The guidelines established by the Centers for Disease Control (CDC) now peg the community spread of the virus In Monroe County at a “low” level—which is the lowest of its three categories (low, medium, and high).

Last week, the CDC reported Monroe County at a “medium” spread level, likely based on release of historical data from the state of Indiana to the CDC—which did not distribute the cases to their respective dates of testing.

That’s an issue that was addressed by Monroe County health administrator Penny Caudill at last week’s board of health meeting. “We had a jump a couple of weeks ago—the state had like a ‘data dump’. So it was old reports that got entered, and those got calculated into everything,” Caudill said.

The county’s levels were rising at the time, but they were not at the level that would have indicated a “medium” level of spread, Caudill said. “Even though our numbers were rising, they weren’t necessarily at that level.”

Caudill was still cautious, and pointed out the impact of various social gatherings related to Indiana University graduation events could still be felt.

The number of gene copies of COVID-19 measured in Bloomington’s waste water is showing high levels, Caudill said, and warrants close monitoring.

The current rolling daily average of COVID-19 cases in Monroe County looks like it has leveled off in the low 30s.

Hospitalizations in Monroe County remain low. Indiana’s Health District 8, which is made up of 7 counties including Monroe, had a census of 9 COVID-19 patients on Monday this week. That’s two more than at the end of April. But that compares to more than 170 at the peak of the pandemic.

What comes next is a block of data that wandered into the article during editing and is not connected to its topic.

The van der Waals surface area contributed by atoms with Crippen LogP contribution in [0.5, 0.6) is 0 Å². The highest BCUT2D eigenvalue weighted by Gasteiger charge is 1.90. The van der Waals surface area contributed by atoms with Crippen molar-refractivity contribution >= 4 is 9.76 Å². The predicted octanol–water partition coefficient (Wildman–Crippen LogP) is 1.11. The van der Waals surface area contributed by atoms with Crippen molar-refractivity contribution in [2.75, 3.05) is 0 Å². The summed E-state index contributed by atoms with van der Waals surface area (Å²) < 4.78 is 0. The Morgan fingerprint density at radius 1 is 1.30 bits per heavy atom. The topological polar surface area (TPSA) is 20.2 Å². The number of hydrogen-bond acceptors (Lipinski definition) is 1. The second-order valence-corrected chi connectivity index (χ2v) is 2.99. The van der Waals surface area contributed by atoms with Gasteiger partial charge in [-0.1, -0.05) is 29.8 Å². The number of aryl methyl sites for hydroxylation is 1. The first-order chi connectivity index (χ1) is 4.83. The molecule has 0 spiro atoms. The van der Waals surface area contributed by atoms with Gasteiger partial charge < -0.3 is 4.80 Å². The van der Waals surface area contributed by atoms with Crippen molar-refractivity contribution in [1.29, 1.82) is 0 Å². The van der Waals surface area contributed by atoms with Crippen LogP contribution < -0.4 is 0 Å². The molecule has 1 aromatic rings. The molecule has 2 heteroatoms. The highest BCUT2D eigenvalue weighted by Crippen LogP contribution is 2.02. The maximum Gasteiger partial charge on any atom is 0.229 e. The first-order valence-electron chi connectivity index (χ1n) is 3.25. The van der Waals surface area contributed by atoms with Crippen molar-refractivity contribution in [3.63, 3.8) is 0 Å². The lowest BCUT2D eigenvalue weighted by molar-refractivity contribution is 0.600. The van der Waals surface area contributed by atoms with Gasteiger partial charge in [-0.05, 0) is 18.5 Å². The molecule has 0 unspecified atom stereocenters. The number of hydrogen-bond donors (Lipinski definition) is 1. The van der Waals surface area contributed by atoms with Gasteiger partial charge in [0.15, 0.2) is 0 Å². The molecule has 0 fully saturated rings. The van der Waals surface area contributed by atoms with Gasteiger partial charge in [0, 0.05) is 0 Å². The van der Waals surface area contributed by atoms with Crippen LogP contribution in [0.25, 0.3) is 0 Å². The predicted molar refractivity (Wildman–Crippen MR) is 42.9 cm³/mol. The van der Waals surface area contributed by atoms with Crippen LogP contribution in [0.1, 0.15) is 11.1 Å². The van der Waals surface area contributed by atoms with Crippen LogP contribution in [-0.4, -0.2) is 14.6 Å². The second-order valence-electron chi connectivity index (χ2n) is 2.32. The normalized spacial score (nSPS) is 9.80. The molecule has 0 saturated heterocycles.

District 8 includes Monroe, Brown, Bartholomew, Lawrence, Jackson, Orange and Washington counties. Continue reading “Pandemic notebook: Monroe County case numbers leveling off, hospitalizations still low”

May 3, 2022: Polls now open in Monroe County

At 6 a.m. sharp on Tuesday, a Monroe County election worker opened the door from inside the blue building at the corner of 3rd and Walnut streets: “The polls are now open! Come on in!” [raw audio of polls opening announcement]

black and white photo of A-frame Vote Here sign in a parking lot in front of a building.
Monroe County election operations (6 a.m. Tuesday May 3, 2022).

No voters were standing in line at the time.

It’s the former NAPA building, which now serves as Monroe County’s voting operations facility.

Although during early voting, voters countywide could cast a ballot at the voting operations building, only voters from seven different precincts can vote there on Election Day: Bloomington 03, Bloomington 07, Bloomington 22, and Perry 06, Perry 08, Perry 15, and Perry  31.

Voters who are trying to sort out where to vote can start at the secretary of state’s voter portal. On that web page, the link for “Voting Location” is in the row of blue boxes.

Voting ends at 6 p.m.

The B Square will file any reports through the day from different polling sites as updates to this article. Continue reading “May 3, 2022: Polls now open in Monroe County”

Monroe County in final stages of primary election prep, poll workers get thanks

 

At Election Central on Monday evening, Monroe County’s three-member election board re-convened from its recessed meeting on Thursday, to be on hand for any last-minute board decisions that might have been needed.

Election Central is housed in the old Johnson’s Hardware building at 7th and Madison streets.

Deputy county clerk Tressia Martin was fielding calls from polling locations to confirm that the polls were set up for Tuesday morning’s 6 a.m. start. While the B Square was there, no board decisions needed to be made.

As of around 6 p.m. on Monday evening, 11 of the 28 polling locations had reported in as ready to go. Continue reading “Monroe County in final stages of primary election prep, poll workers get thanks”